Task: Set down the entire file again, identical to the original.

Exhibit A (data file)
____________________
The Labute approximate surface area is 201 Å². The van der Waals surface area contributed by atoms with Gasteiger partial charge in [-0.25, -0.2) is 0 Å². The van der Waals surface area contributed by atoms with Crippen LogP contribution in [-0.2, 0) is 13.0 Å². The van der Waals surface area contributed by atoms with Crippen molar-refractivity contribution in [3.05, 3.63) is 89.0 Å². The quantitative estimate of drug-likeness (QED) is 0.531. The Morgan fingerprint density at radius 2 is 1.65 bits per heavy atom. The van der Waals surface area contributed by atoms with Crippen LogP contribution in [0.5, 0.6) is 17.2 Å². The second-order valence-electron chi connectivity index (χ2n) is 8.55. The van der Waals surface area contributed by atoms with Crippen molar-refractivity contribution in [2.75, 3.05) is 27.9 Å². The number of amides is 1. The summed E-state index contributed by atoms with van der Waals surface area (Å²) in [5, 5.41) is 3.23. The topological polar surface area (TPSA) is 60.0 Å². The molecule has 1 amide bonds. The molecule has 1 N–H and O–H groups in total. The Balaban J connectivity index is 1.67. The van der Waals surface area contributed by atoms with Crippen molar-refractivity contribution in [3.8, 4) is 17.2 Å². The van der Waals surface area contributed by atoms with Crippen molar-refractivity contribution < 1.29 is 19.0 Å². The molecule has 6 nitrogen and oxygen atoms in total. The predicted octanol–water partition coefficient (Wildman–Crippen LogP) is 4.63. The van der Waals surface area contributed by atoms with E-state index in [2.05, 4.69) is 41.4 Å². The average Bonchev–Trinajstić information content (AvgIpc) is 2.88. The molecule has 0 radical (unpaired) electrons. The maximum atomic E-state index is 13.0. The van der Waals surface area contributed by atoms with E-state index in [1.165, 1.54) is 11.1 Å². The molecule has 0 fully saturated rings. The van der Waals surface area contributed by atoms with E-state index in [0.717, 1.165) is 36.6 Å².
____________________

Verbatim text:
The Labute approximate surface area is 201 Å². The van der Waals surface area contributed by atoms with Gasteiger partial charge in [-0.25, -0.2) is 0 Å². The van der Waals surface area contributed by atoms with Crippen LogP contribution in [-0.2, 0) is 13.0 Å². The van der Waals surface area contributed by atoms with Crippen molar-refractivity contribution in [3.05, 3.63) is 89.0 Å². The quantitative estimate of drug-likeness (QED) is 0.531. The Morgan fingerprint density at radius 2 is 1.65 bits per heavy atom. The van der Waals surface area contributed by atoms with Crippen LogP contribution in [0.5, 0.6) is 17.2 Å². The second-order valence-electron chi connectivity index (χ2n) is 8.55. The van der Waals surface area contributed by atoms with Crippen molar-refractivity contribution in [2.75, 3.05) is 27.9 Å². The number of amides is 1. The summed E-state index contributed by atoms with van der Waals surface area (Å²) in [5, 5.41) is 3.23. The topological polar surface area (TPSA) is 60.0 Å². The molecule has 1 amide bonds. The molecule has 1 N–H and O–H groups in total. The Balaban J connectivity index is 1.67. The van der Waals surface area contributed by atoms with Crippen molar-refractivity contribution in [3.8, 4) is 17.2 Å². The van der Waals surface area contributed by atoms with Crippen molar-refractivity contribution < 1.29 is 19.0 Å². The molecule has 6 nitrogen and oxygen atoms in total. The predicted octanol–water partition coefficient (Wildman–Crippen LogP) is 4.63. The van der Waals surface area contributed by atoms with E-state index in [2.05, 4.69) is 41.4 Å². The average Bonchev–Trinajstić information content (AvgIpc) is 2.88. The molecule has 0 radical (unpaired) electrons. The maximum atomic E-state index is 13.0. The van der Waals surface area contributed by atoms with E-state index in [1.165, 1.54) is 11.1 Å². The molecule has 0 fully saturated rings. The van der Waals surface area contributed by atoms with E-state index in [0.717, 1.165) is 36.6 Å².